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OFFENSE DEBATE: New school spread makes champions these days

POSTED: September 4, 2014 3:49 p.m.

he easy argument in support of the spread offense is to just look around.

Start with college football, where seven of the top 10 teams in the latest Associated Press Top 25 poll employ the spread offense.

Zoom in on the SEC, where spread offense critics used to go for evidence that traditional power formation football still yielded the best results. Now 10 out of 14 teams incorporate spread offense concepts.

We know this is the predominant brand of college football Forsyth County high school players watch, and, as such, probably the kind of football they’d most want to emulate.

"I think today’s kids, when they watch football, the forward pass dominates," West Forsyth football coach Adam Clack said. "It’s what’s exciting to them."

So let them play it, because it’s also the brand of football that is winning state championships in Georgia high school football now.

The evidence used to be convincing against spread offenses. Why even argue when it was Camden County, Lowndes or Parkview winning state championships every year in the state’s largest classification?

But in recent years, the trend has swung the other way.

Last season, the state champions in the three highest classifications all ran the spread offense (Norcross in AAAAAA, Creekside in AAAAA and Griffin in AAAA). It was much the same the year before (Norcross in AAAAAA, Gainesville in AAAAA, Sandy Creek in AAAA), plus Class A private school champion Eagle’s Landing Christian Academy ran the spread too.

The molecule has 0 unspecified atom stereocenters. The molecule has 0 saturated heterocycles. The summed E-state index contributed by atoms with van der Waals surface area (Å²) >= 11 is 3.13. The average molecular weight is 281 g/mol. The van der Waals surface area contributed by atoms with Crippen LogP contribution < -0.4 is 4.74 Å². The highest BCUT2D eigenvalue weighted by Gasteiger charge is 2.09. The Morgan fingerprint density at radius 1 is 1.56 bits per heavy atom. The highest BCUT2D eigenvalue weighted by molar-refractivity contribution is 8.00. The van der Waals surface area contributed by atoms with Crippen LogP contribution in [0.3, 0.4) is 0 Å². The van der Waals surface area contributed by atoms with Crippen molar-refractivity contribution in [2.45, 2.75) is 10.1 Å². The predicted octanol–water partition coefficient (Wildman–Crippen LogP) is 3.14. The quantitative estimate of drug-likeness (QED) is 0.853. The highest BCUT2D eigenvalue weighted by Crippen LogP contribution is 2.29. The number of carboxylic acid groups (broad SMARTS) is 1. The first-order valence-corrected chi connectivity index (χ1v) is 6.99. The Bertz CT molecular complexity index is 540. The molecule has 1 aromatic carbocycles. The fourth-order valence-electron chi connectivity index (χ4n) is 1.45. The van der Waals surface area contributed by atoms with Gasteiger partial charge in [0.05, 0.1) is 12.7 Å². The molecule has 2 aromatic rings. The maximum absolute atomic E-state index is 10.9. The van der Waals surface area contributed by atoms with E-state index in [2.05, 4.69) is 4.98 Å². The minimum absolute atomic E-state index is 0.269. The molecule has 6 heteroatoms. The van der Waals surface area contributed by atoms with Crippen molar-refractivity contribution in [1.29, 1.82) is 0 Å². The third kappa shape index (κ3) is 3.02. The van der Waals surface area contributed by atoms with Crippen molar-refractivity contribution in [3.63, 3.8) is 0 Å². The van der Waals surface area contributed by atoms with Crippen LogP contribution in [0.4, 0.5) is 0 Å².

But zoom out just a bit. Look at teams that made the semifinals in the three largest classifications and you’ll find teams that run the spread offense still dominate. Last season, 10 of 12 teams in the semifinals ran the spread. Same in 2012.

Now, to be sure, spread offense has become a nebulous term. Several variations have developed in recent years. There is the Air Raid, the spread option, the Pistol. There are pass-first spread teams and run-first spread teams.

No matter the distinction, the goal is the same: spread defensive players out across the field to create a numbers advantage for offensive playmakers.

And if your team has a dynamic quarterback, even better.

Just ask West. It’s produced the three highest scoring offenses in Forsyth County history. The Wolverines have five of the top six single-game point totals in county history.

"You can spread the field with the option of throwing," said Clack, who was West’s offensive coordinator for three seasons before becoming head coach. "You also have that option of using the quarterback as another runner and making a defense account for all 11 players. I think that’s where the stress is of an athletic quarterback in a spread offense."

It’s pretty clear: the spread offense produces stress, points and championships.

Brian Paglia is sports editor at the Forsyth County News. He can be reached at bpaglia@forsythnews.com, 770-906-8976 or follow him on Twitter at @BrianPaglia.

 

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